Patient Health Mentors: Partners in Educating Medical Students | Annie Cushing, Devina Raval, Maria Hayfron-Benjamin and Anita Berlin, Institute of Health Sciences Education

The project will set up a patient health mentor and GP steering group and invite new patients and carers to join the project. The enhanced role for patients will engage them more actively in education. Importantly in-depth partnership with patients will ensure student learn about the impact of the life-course, social and family factors as key determinants of health, outcomes and inequalities. Patients will learn about how medical students’ education addresses patient needs and foster patients’ confidence to act as partners in their own care.

 

The Challenge of the Xingu: engaging new audiences for indigenous cultures in the museum of the future | People’s Palace Projects

In December 2018 the Horniman Museum will open its doors to researchers from QMUL to explore imaginative ways to engage new audiences with indigenous cultures from the Xingu territories of Brazil. Over a weekend of programmed visits, People’s Palace Projects will stage an interactive immersive installation exploring how a museum can use digital means to create immersive experiences that reveal the living heritage of indigenous people. Each visit will end with a discussion led by Yamalui Kuikuro and Chrissie Tiller (arts evaluator and writer) encouraging people to reflect on the experience of the installation. Takumã (prize-winning Brazilian filmmaker) will document these discussions on video for a 20’ film that will be accessible on the Horniman website and PPP’s Youtube channel.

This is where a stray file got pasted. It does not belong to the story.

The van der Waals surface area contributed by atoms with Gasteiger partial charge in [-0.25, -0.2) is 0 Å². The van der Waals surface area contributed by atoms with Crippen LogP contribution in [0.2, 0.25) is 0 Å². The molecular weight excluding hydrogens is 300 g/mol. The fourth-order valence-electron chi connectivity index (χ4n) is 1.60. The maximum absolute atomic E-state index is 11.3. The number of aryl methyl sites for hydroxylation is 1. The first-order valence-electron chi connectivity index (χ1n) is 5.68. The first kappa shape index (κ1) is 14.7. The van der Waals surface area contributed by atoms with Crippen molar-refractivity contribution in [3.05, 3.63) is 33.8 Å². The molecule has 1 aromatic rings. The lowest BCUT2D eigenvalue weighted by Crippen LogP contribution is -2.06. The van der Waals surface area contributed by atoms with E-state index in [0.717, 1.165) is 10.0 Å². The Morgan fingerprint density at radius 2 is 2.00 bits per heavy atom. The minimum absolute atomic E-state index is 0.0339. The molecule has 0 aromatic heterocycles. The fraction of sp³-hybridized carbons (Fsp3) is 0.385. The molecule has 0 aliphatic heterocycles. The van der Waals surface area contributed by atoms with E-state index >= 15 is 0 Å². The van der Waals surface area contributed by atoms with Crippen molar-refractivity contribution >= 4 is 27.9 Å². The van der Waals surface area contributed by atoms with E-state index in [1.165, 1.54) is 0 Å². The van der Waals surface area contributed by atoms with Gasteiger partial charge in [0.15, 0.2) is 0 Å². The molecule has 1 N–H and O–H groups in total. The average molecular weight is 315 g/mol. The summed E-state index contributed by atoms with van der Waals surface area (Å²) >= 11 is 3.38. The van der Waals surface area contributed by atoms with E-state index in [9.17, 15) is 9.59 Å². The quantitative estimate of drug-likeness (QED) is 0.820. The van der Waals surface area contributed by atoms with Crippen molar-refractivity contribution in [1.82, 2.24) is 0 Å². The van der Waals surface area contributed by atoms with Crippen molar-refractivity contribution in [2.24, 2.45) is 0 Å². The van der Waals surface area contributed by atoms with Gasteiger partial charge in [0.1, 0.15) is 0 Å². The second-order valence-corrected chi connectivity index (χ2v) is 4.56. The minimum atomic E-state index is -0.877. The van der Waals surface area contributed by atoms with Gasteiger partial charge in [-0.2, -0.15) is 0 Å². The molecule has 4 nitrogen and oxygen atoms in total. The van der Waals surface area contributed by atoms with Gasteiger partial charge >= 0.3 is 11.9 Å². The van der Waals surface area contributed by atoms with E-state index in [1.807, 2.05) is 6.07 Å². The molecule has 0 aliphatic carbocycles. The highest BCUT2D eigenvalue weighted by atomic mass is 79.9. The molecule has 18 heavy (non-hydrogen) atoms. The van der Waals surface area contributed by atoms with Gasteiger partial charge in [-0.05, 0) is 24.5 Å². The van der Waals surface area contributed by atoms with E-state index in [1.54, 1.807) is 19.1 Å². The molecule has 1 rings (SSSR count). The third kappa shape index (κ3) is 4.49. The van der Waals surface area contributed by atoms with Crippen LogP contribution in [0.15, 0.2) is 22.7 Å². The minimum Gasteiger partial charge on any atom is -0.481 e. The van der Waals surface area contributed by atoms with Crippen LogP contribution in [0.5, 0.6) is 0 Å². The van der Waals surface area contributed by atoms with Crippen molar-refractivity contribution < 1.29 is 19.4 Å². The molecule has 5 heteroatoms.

Educational Game Jams for Secondary School Children with the Wevva app | Simon Colton, School of Electronic Engineering and Computer Science

This project seeks to engage, enthuse and educate schoolchildren by helping them to make videogames in fast, fun and inspiring game jams, where students make games during a lunch hour, after-school club or visit to the University. This will expose them to game design fundamentals, empower children from all backgrounds to aspire to careers in the games industry and to study computing, and educate them about cutting edge topics such as Artificial Intelligence.

 

ATLANTIS – or when bio-logging meets virtual reality to swim with turtles | Chris Eizaguirre, School of Biological and Chemical Sciences & Guillaume Couche, Wolf in Motion

With this project, we aim to develop ATLANTIS, a novel data analysing software for animal tracking and movement analyses. The uniqueness of ATLANTIS stands from its capacity to analyse complex 3-D data retrieved from bio-logging devices and create a virtual reality representation of it. In other words, we will develop a software to render complex data analyses approachable and, at the same time, a free application to swim with turtles in virtual reality following their true natural behaviours recorded from bio-loggers. The engagement potential of such innovative project is extreme for instance with i) scientists interested in movement ecology (software component), ii) public engagement centres interesting in biodiversity (free application component), iii) anyone in the world concerned by the environment (free application component).